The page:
Calcutta, Dec. 10: The state government today passed a bill in the Assembly to make Hindi, Santhali, Odiya and Punjabi official languages.
The objective of the bill — the West Bengal Official Language (Second Amendment) Bill, 2012 — is to adopt any language as an official one if it is spoken by a population exceeding 10 per cent of the whole in a particular block or sub-division or a district and thereby make communication easier with the administration.
For example, if an Odiya-speaking population exceeds 10 per cent in a block, they will be able to lodge an FIR in Odiya in that particular block. The onus to translate would be on local officials.
So, far, Bengali, Nepali and Urdu were the official languages in the state.
A Writers’ official said: “Earlier, say if a Punjabi in Asansol, which had a substantial Punjabi-speaking population, were to communicate with a block-level official, it would have to be done in either in Bengali or English. Else, the official would have not have taken note citing he does not understand Punjabi. Now, a person can legally demand an interpreter.”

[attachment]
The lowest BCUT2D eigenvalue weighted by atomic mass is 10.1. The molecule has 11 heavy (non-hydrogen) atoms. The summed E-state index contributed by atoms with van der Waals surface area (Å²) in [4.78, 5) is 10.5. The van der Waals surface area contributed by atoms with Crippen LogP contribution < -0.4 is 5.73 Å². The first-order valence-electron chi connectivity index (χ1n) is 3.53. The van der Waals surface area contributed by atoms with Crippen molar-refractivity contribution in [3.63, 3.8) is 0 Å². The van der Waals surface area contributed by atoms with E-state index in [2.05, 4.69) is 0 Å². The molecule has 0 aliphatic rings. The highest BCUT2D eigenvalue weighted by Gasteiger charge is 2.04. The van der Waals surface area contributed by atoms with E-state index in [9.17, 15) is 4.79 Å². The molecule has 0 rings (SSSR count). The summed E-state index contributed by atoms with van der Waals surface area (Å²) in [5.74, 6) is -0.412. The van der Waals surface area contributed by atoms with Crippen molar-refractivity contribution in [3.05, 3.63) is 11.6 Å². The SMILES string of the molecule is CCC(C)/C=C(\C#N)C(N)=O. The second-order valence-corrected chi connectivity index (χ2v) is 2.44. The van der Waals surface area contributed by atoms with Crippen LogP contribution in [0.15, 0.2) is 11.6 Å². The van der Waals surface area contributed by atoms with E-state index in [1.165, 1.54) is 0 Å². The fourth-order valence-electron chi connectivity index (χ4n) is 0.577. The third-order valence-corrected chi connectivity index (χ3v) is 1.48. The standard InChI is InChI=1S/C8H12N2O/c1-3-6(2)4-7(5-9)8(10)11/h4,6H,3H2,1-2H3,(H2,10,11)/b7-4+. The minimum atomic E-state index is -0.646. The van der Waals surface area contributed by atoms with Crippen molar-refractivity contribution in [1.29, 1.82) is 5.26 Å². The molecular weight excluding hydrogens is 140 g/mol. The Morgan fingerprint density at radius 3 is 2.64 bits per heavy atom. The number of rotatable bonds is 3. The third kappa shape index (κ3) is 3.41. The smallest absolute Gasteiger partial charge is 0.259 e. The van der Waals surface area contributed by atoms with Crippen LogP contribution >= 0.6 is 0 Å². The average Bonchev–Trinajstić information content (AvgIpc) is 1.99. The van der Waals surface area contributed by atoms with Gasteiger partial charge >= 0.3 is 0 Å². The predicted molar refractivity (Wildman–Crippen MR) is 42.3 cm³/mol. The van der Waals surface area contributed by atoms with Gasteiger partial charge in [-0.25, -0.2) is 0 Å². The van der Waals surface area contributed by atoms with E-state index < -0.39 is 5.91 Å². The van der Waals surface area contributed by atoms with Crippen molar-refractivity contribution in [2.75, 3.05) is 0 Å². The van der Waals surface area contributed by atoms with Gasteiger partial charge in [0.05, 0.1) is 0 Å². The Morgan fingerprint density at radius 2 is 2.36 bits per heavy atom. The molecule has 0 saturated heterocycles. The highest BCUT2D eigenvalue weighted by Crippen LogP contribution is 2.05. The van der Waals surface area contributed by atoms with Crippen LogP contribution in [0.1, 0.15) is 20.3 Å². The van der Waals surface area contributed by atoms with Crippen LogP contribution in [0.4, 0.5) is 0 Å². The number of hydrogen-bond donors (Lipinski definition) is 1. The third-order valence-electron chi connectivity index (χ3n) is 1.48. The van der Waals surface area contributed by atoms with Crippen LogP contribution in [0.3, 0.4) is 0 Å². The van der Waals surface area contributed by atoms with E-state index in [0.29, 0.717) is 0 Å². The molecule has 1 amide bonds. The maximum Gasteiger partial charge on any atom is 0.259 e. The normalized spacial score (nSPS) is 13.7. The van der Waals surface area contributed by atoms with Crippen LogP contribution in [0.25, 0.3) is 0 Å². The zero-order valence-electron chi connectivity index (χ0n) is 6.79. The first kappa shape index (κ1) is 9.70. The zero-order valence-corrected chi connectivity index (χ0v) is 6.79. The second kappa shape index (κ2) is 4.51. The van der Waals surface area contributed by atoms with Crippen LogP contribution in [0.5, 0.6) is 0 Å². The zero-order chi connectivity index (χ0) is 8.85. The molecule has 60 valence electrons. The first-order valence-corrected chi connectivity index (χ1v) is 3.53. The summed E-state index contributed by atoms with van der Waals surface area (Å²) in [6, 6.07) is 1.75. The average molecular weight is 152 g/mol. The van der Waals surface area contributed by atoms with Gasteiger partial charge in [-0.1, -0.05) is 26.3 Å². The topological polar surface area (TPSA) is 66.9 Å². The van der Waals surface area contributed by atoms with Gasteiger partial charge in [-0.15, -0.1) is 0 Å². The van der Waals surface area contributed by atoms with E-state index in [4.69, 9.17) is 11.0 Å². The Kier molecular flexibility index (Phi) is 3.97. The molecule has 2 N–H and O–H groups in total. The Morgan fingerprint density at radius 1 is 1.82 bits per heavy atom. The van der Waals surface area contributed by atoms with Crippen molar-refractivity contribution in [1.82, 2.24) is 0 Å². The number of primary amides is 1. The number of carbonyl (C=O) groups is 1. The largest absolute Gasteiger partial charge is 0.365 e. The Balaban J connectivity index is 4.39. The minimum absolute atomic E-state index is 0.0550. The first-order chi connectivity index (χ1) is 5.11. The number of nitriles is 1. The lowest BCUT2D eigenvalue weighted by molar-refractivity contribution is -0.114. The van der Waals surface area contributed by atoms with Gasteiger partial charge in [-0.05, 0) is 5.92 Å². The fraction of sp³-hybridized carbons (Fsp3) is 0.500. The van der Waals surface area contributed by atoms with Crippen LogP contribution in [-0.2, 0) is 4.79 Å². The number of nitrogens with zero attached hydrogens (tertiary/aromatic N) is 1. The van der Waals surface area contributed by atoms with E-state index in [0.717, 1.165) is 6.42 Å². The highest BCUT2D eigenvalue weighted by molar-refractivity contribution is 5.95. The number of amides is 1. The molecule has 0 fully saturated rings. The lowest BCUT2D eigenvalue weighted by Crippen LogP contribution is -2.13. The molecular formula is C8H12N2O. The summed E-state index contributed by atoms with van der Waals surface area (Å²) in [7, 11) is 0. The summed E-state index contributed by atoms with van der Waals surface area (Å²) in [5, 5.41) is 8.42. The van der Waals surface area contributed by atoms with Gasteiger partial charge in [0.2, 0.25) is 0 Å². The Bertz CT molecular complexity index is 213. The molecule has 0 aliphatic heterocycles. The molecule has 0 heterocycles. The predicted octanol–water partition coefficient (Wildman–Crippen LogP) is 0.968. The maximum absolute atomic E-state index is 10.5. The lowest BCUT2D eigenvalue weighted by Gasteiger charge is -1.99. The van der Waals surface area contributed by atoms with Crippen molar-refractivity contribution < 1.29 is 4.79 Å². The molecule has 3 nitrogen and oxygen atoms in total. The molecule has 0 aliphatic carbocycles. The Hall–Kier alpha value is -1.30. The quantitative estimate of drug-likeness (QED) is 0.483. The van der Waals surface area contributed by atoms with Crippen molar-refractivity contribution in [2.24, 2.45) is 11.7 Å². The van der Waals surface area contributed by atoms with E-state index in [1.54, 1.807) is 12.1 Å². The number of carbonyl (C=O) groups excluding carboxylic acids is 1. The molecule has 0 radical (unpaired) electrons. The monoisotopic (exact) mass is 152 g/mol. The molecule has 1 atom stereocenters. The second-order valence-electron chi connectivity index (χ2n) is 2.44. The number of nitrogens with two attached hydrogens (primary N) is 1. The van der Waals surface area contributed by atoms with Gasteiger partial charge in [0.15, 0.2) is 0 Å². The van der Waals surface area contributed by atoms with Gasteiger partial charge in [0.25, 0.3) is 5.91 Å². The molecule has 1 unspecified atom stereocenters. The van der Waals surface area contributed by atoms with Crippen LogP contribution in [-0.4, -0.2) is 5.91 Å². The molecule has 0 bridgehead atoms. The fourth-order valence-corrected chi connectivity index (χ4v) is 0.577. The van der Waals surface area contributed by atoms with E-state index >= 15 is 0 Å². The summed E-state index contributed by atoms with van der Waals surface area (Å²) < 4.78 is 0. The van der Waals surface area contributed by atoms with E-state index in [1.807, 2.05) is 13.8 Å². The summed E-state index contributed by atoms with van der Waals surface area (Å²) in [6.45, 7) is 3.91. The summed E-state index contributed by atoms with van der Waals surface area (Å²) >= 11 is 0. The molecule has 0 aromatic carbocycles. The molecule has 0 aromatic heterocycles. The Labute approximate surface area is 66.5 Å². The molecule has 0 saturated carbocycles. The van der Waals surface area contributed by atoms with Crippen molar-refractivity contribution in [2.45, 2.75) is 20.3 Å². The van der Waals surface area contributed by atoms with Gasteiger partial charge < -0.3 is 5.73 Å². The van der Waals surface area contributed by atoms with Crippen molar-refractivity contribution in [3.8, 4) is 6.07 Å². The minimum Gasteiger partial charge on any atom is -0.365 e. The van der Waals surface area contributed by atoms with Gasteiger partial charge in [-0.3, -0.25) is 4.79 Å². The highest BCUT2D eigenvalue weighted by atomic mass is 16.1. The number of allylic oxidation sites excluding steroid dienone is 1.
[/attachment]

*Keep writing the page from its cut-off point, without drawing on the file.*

According to the bill, petitions and applications in public offices can also be made in any of the official languages.
For examinations conducted by the government, it would be up to the boards to decide on the new languages.
“Urdu has been an official language for long. But the state civil service examinations do not have the provision of answering in Urdu,” the official said.
Although chief minister Mamata Banerjee holds the minority affairs department, the bill was moved by industries minister Partha Chatterjee.